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DOCtalk By Dr. Gregg 12/9/13

December 9, 2013 Dr. Gregg 1 Comment

Does Health IT Care?

The other day I received an email from an HIT-related buddy of mine. He’s perhaps the brightest bulb in the HIT chandelier that I’ve had the privilege to know. In the email he used a term (and I quote it here except for the full expletive) to describe the HIT space as: ”motherf…inginteroperableidioticbigdatatalkingpredictiveanalyticHITindustryoverpromising-underdeliveingdreamweavingdouchebags.”  (MFIIBDTPAHITIOPUDDWDBs, for short.)

This from the same fellow who I’ve heard detail many of the complexities of the intricate HIT realm, both operational and political with clarity, precision, deep insight, and well-considered reason. His less than enthusiastic stereotype was like pure “cognitive fodder” as I knew how well he understood those of whom he spoke.

His rather saucy turn of phrase set me to wondering: does health IT actually care, or are we all just a bunch of MFIIBDTPAHITIOPUDDWDBs?

I swallowed the notion, and found myself chewing on its cud.

I thought about people I know/have known throughout various HIT-related experiences. I thought about corporate HIT cultures I’ve witnessed. I thought about HIT entrepreneurs I’ve met. I thought about doctors and nurses and geeks and gadgets and sales guys and C-suites. I thought about myself.

I thought about the bright-eyed newbies with so much passion and spirit. I thought about wizened old HIT patriots. I thought about those within whom the spark burns brightly and those within whom there appears to be naught but char.

I thought about “good guys” who turned, or who maybe were just never as good as they first appeared. I thought about “bad guys” who later showed shiny silver linings.

I thought about waste cases and value props. I thought about soul suckers and salvationists.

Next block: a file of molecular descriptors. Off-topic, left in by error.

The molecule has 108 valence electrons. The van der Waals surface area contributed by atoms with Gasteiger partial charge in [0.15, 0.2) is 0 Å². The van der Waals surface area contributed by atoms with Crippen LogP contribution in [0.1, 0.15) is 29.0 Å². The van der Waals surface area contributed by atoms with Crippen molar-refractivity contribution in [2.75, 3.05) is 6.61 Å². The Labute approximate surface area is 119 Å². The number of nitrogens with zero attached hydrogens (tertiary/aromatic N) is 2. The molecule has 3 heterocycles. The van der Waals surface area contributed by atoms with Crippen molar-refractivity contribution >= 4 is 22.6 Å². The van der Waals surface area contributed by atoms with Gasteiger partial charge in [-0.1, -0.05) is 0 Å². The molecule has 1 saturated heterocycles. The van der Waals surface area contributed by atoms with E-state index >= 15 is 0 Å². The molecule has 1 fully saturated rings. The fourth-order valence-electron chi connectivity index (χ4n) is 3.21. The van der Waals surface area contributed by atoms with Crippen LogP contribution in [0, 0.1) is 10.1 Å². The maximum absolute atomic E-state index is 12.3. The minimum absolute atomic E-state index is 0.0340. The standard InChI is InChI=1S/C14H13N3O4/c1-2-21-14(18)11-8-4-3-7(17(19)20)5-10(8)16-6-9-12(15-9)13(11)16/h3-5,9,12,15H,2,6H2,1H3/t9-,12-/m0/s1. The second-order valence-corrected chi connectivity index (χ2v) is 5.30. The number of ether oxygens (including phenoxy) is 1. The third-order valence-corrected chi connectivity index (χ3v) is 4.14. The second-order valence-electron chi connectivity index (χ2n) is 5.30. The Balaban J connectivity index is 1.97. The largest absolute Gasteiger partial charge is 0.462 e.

I thought about advocates and champions. I thought about people who fought tooth and nail to retain their rights to paper-and-pen. I thought about those dragged kicking and screaming into digital-dom. I thought about futurists and Monday morning quarterbacks. I thought about the converted and the lost.

I thought about e-patients and insurers. I thought about privacy rights protagonists and datasharing dreamers. I thought about population health and personal genomics and biomedical informaticists. I thought about my wife and sons and how all this HIT stuff must seem to them.

I thought about times when I’ve over-promised and/or under-delivered. (C’mon…we’ve all done it.) I thought about big HIT dreams that evaporated like so much smoke. I thought about personal HIT predictions that came true and those that now appear idiotic.

I thought a lot about things I’ve read on the pages of HIStalk sites.

Once I’d thought a while about all of this, and more, I realized that my buddy was spot on – and spot off. We are all MFIIBDTPAHITIOPUDDWDBs. And, yet, I’d wager that the vast majority of us also truly care, that we’re honestly trying to make healthcare better through HIT.

Maybe not all the time. Maybe not every effort. Maybe some motivations are not always so high-minded. Maybe some of us have less of a silver lining than others.

But overall, across the HIT board, across all the ups and downs and goods and bads, through all our human foibles and personal peccadilloes, I think it’s safe to say that HIT cares.

When we’re not being MFIIBDTPAHITIOPUDDWDBs, that is.

From the trenches…

I tried to think, but nothing happened.– Curly

dr gregg

Dr. Gregg Alexander, a grunt in the trenches pediatrician at Madison Pediatrics, is Chief Medical Officer for Health Nuts Media, an HIT and marketing consultant, and sits on the board of directors of the Ohio Health Information Partnership (OHIP).

Comments 1
  • I agree with your buddy… And you. It’s not so much as whether we care or not. We do. I believe that. I really do. What we don’t do though is recognize the challenges, dedication and HARD WORK it takes to turn that caring into a tangible difference in the way we practice healthcare.

    The “problem” is that we’re still trying to approach healthcare as a business. Those two words will NEVER go together and mean anything “real”. Until we accept that truth, how much progress can we truly make?

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